|Shares Out. (in M):||193||P/E||0.0x||0.0x|
|Market Cap (in $M):||1,750||P/FCF||0.0x||0.0x|
|Net Debt (in $M):||798||EBIT||0||0|
A stock that trades on scary headlines presents opportunity. I believe MBI is currently one such opportunity. The recent headlines that MBI hired Weil Gotshal as an advisor for its MBIA Insurance Corp subsidiary (“MBIA Corp”) and that NY insurance regulators (“NYSDFS”) are close to putting MBIA Corp into rehabilitation have pressured MBI shares. However, the near-term prospect of a MBIA Corp rehabilitation may finally push the parties (MBI and BAC) toward a negotiated settlement of the long-running MBIA v. Countrywide case. A settlement would create more value for all parties involved, but in the event that MBIA Corp is put into rehabilitation, there is unlikely to be much, if any, downside at current prices.
The MBI thesis is fairly simple, but the details are complicated. I’ll start with the corporate structure of MBI and the consent solicitation that ring-fenced MBIA Corp from the rest of MBI.
2009 Transformation & 2012 Consent Solicitation
MBI undertook a transformation in 2009 by splitting its business into two subsidiaries: National Public Finance (“National”) and MBIA Corp. National is MBI’s plain vanilla U.S. municipal insurance business. MBIA Corp is the parade of horribles global structured finance business.
During Q4 2012, MBI successfully completed a consent solicitation with holders of its senior notes removing any cross-defaults with MBIA Corp. MBIA Corp can now be put in rehabilitation without any adverse consequences to MBI or National.
BAC has a vested interest in stopping the transformation and consent solicitation because BAC is the counterparty to some of the worst risk at MBI Corp. From MBI’s 10-K: “Currently, we insure eight static CMBS pools, having $6.0 billion of gross par outstanding… most of MBIA Corp.’s estimated credit impairments for our static CMBS pools relate to a subset of these eight pools, of which the vast majority relate to a single counterparty, Bank of America.”
BAC sued to challenge the transformation by alleging the NYSDFS acted in an “arbitrary and capricious” manner in allowing the split. The trial court ruled against BAC in March (http://www.mbia.com/investor/publications/Article-78-Decision-03-04-13.pdf).
In attempt to stop the consent solicitation, BAC tendered for the relevant MBIA notes and then unsuccessfully tried to declare MBI in default. BAC stated in the press release, “BAC believes that if the MBIA Consent Solicitation is successful, the risk of MBIA Insurance Corporation being placed in rehabilitation or liquidation will increase, which would jeopardize all policyholder claims, including Bank of America’s claims under these transactions.” (http://newsroom.bankofamerica.com/press-release/corporate-and-financial-news/bank-america-announces-commencement-cash-tender-offer-mbi)
BAC obviously wants the resources of MBI and National available to pay claims at MBIA Corp. However, BAC was unsuccessful and is now exposed to losses in a MBIA Corp rehabilitation.
Effect on MBI of a MBIA Rehabilitation
Before I get to why a negotiated settlement would be in BAC’s interest, I want to discuss the potential adverse effects of a MBIA Corp rehabilitation to MBI.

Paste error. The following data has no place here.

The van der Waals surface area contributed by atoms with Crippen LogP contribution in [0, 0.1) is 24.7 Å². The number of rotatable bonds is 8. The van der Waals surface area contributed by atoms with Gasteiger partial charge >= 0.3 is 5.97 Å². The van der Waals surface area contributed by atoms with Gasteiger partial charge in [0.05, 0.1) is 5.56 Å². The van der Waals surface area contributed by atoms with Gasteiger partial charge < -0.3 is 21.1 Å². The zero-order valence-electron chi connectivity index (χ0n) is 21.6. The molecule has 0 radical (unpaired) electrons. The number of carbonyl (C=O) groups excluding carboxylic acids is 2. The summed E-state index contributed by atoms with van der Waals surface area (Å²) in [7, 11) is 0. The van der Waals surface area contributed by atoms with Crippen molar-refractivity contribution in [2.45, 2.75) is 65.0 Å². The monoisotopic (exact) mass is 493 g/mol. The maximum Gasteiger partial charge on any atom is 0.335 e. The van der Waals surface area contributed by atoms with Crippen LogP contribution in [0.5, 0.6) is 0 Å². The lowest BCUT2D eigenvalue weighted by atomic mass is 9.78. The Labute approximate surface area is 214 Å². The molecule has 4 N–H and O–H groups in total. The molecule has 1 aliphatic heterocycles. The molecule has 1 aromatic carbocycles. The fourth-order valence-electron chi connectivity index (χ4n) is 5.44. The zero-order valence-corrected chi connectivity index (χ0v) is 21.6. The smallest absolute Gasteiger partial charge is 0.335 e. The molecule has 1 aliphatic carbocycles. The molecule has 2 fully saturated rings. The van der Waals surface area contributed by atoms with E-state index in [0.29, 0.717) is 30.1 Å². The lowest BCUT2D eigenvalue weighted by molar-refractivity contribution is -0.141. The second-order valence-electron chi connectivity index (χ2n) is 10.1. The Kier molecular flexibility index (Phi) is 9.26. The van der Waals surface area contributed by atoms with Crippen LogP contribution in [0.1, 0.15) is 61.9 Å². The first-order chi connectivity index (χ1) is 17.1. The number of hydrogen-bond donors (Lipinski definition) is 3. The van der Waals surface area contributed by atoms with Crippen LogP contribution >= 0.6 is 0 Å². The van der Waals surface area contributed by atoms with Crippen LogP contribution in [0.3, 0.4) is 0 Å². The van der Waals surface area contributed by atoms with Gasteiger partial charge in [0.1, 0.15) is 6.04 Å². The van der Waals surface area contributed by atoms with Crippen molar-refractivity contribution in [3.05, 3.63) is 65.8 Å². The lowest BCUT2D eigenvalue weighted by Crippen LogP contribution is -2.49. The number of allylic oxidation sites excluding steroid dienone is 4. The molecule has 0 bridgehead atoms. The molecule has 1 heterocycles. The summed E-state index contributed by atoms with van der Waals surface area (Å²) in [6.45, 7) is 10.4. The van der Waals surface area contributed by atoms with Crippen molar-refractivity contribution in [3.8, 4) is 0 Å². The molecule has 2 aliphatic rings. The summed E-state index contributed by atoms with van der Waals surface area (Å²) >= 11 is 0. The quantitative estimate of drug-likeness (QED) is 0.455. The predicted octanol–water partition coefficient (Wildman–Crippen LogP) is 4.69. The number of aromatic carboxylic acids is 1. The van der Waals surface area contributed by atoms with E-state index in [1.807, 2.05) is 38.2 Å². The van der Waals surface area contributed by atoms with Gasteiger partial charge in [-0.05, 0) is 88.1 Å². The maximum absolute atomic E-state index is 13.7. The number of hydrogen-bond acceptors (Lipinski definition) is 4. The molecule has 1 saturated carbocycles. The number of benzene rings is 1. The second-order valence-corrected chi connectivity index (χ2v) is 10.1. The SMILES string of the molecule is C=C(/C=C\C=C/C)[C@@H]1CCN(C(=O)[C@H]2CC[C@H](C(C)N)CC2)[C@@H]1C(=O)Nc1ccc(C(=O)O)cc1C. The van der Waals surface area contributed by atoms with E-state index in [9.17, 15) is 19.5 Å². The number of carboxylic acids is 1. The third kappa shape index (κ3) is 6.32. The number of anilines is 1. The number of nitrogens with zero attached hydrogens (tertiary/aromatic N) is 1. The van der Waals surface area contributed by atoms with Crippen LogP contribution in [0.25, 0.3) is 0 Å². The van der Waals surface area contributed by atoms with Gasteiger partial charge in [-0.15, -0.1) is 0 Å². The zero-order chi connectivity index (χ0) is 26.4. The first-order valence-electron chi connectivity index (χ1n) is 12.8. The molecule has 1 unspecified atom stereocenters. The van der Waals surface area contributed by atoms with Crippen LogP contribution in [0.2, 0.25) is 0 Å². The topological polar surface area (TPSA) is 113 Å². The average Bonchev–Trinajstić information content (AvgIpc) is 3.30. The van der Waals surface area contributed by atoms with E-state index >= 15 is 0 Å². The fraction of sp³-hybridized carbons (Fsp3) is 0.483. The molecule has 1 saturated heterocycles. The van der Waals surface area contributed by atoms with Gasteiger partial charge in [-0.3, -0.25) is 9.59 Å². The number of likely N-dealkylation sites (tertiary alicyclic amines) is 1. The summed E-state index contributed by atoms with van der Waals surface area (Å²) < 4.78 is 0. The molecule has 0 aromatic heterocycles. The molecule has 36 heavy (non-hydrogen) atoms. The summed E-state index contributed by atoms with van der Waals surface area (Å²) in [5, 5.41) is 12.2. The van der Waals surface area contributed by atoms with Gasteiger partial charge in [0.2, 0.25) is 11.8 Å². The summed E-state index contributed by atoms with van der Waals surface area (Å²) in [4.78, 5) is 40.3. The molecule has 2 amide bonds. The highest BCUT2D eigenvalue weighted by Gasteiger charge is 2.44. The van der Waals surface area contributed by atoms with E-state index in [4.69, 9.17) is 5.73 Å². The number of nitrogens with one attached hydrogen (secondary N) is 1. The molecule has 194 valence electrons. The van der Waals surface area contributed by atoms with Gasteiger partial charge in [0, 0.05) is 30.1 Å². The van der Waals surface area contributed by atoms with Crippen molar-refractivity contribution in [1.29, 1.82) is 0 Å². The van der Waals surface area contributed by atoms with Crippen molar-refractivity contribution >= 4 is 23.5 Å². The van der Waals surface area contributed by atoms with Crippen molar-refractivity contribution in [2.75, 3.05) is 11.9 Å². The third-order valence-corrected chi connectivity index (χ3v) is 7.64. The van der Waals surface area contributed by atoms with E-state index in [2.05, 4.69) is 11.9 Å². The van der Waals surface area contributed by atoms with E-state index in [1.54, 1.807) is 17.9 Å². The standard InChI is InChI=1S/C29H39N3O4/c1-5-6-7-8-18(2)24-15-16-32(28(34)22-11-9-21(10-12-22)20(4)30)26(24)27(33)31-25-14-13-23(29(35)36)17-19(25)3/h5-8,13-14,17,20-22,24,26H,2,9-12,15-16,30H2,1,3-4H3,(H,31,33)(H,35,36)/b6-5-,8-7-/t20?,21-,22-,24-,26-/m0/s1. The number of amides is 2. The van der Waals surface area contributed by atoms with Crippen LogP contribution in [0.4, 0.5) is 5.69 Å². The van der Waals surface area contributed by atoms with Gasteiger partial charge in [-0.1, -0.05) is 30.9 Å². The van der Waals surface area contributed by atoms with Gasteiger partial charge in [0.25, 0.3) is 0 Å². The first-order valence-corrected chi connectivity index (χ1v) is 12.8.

There is $3.9b of book value at the National subsidiary, which equates to $20/share at the MBI level. National made a $1.7b secured loan to MBIA Corp, which was approved by the NYSDFS. The loan is at the top of the capital structure, senior to both policyholders and other debt, and secured by MBIA Corp’s future put-back litigation recoveries (i.e., any recovery/settlement from MBIA v. Countrywide and other cases), among other assets.
The obvious risk to MBI concerns the fate to the National loan in a MBIA Corp rehabilitation. Would the NYSDFS, which approved the loan terms, compromise the loan to favor MBIA Corp policyholders at the expense of National’s municipal bond policyholders? Especially when the NYSDFS approved the 2009 split of National and MBIA Corp to provide counter-party certainty in the muni bond market? The NYSDFS has wide discretion, but I believe the regulator would not compromise the National loan. There are $17.2b of assets at MBIA Corp.
Even if we were to zero out the loan, National would still have $2.2b of book value, or $11.59/share at the MBI level. Moreover, with MBIA Corp and all its associated issues removed from the corporate structure, MBI could finally move forward with National. Once National gets the requisite ratings from the rating agencies, it could begin to write muni bond insurance again and generate earnings.
Benefits of a Negotiated Settlement
BAC expended significant effort to avoid a MBIA Corp rehabilitation, and while a rehabilitation would not have serious adverse effects on MBI, I presume the company would like to retain the residual value of MBIA Corp ownership. A negotiated settlement of MBIA v. Countrywide is in the mutual interest of MBI and BAC. As stated in MBI’s 10-K: “Management’s expected liquidity and capital forecast for MBIA Corp. for 2013 reflects adequate resources to pay expected claims. However, there is a significant risk to this forecast as MBIA Corp.’s forecast assumes a settlement with Bank of America including a commutation of insured CMBS exposure, as well as collection of a substantial portion of MBIA Corp.’s put-back recoverable recorded against Bank of America/Countrywide. Management believes that a timely settlement will occur because it believes a comprehensive settlement is in the best interests of MBIA Corp. and Bank of America.”